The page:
Modern car design has an interesting issue when it comes to automatic headlights. Dashboards are increasingly electronic affairs. The days of laser-cut or die-cut plastic instruments with physical bulbs behind them are coming to an end and more and more cars are getting small LCD displays instead. In some cases, the entire instrument panel is replaced with a single giant LCD.
In the "good old days", an aide-memoir to know whether your headlights were on or not was to see if the instruments were lit up in front of you. If you couldn't see the instruments, chances were that your headlights were off. That doesn't hold true any more - the instrument panel is normally always illuminated now - and obviously if it's an LCD display, it's always on. Somewhere on the display there will be an indication that the headlights are on, but now you need to know what the icon is, where it is and what colour it is. Manufacturers haven't been able to come up with a universal icon for this. For example on my Range Rover, the symbol is a green headlight with three slanted lines - that means dipped beam, all lights on. But in my wife's Nissan Leaf, that same symbol means daytime running lights.
This problem is confounded by people's lack of understanding of how automatic headlights work.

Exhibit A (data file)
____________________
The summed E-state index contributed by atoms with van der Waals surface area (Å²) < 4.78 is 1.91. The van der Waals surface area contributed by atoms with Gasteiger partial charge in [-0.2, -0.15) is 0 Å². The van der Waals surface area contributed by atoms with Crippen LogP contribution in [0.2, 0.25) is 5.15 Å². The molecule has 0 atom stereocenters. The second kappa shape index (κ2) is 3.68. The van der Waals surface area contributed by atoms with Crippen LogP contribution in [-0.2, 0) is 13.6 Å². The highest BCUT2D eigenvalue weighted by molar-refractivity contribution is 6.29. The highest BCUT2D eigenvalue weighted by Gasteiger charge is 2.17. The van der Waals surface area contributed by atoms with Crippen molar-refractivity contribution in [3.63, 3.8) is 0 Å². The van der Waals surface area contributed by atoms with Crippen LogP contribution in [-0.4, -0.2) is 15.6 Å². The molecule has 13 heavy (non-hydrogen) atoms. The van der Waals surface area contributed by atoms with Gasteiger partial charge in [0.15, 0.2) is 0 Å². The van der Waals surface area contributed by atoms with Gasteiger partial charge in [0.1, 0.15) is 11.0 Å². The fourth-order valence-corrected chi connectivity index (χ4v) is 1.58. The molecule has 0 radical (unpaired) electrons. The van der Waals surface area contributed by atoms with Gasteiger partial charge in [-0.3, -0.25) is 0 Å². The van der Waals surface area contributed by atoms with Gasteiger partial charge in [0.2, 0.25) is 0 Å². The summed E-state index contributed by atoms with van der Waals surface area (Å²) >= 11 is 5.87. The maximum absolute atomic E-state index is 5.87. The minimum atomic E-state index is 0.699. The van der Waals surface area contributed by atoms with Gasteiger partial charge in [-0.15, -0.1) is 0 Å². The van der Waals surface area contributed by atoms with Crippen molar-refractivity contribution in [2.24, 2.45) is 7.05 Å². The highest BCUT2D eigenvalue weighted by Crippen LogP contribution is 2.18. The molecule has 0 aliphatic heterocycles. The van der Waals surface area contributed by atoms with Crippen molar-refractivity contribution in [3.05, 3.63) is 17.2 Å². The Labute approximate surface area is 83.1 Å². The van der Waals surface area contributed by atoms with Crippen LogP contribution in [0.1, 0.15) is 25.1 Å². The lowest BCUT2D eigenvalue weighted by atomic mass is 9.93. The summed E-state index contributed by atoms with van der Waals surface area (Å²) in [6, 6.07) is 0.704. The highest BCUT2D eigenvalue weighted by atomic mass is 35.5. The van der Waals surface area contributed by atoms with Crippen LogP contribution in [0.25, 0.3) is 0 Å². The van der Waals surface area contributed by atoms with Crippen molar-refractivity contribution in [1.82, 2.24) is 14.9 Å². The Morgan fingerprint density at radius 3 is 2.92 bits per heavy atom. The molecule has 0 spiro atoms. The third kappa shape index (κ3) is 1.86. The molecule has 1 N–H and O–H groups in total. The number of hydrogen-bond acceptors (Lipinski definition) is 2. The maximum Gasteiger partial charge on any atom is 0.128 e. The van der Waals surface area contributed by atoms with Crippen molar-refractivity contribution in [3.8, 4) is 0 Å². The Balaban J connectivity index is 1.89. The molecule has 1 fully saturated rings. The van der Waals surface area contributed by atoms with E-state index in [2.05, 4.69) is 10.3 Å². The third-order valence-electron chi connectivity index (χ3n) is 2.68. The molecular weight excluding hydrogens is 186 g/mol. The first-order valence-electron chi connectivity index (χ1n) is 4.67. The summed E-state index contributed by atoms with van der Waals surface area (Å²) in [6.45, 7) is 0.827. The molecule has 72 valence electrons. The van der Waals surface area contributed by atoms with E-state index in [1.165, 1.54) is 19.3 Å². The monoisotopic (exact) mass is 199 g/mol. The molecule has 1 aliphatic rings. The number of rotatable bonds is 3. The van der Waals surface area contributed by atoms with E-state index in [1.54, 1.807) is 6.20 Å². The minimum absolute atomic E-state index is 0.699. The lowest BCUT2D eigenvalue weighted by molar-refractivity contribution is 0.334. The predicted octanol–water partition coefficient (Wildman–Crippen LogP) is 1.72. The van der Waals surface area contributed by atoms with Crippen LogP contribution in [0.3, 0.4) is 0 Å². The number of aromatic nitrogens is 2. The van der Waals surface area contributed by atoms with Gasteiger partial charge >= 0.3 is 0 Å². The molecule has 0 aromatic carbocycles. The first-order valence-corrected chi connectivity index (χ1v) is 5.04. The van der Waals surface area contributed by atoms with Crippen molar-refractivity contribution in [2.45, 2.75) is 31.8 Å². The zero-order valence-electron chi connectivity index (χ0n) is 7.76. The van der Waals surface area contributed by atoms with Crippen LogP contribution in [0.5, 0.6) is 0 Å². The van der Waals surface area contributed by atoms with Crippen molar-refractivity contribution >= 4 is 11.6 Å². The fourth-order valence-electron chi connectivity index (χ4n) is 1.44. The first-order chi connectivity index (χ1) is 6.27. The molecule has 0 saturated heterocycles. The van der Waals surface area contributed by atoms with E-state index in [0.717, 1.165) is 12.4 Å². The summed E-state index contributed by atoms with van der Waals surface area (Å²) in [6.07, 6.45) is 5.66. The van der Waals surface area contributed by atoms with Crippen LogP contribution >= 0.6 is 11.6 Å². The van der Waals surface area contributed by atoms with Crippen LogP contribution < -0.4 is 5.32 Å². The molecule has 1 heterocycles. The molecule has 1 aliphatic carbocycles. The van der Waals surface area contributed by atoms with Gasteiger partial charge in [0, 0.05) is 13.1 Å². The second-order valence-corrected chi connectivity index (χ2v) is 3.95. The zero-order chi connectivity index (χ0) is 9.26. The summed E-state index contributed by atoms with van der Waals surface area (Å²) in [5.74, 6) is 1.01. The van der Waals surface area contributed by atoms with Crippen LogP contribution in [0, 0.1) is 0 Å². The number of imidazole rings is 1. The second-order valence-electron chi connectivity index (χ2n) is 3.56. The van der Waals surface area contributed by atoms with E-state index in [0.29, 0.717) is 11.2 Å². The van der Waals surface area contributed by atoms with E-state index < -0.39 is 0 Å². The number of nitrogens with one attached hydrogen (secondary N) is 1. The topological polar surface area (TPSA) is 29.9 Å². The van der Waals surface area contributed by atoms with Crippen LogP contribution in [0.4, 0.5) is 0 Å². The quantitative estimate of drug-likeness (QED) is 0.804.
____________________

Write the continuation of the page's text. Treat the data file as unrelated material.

With most new vehicles, in an increasing number of countries, even with the headlights turned to the "off" position, the vehicle shows daytime running lights. These are either LED lights or small bulbs in the headlights that are always on. Importantly, in this state, the rear lights are always OFF. This is bad because people become used to thinking their headlights are on all the time, (they're not - DRL's are not headlights), which means when you get into heavy rain, spray, bad visibility and poor weather, the drivers think they're lit up but from the rear, they're completely invisible.
The image below shows the problem. The top one is headlights off, but DRLs on. The bottom one is headlights on. At a quick glance, the dash looks no different. Look more closely and there's a little icon almost hidden by one of the needles that shows the headlight status:
So automatic headlights seem like the obvious choice, right? I mean a light sensor turns the headlights and tail lights on when it's dark, and off when it's light. No fuss, no muss. Except that due to the design of these systems, they can ONLY see light and dark. This is fine for clear, dry weather, but again, once you get into fog, haze, heavy rain, spray and other bad weather conditions, the automatic function typically doesn't turn the lights on because the ambient brightness of light hitting the sensor is still high, so the system assumes that it's daytime. Which it might be, but you might be driving in near zero visibility spray on a wet motorway. These are conditions where you absolutely DO need all your lights on and now people seem to get into an utter state of confusion because they now have to contend with "OFF" which means "sort of on but not really", "AUTO" which means on when it's dark, but currently off because it's daylight even though it's pissing down with rain, and "ON" which means truly "ON".
And again, because there's no single, standard, agreed-upon icon on the dash that every manufacturer uses to denote that all the lights are actually on, drivers have no reliable, consistent indication of their headlight status.
You'd think this would be easy enough to fix but we're all still waiting .....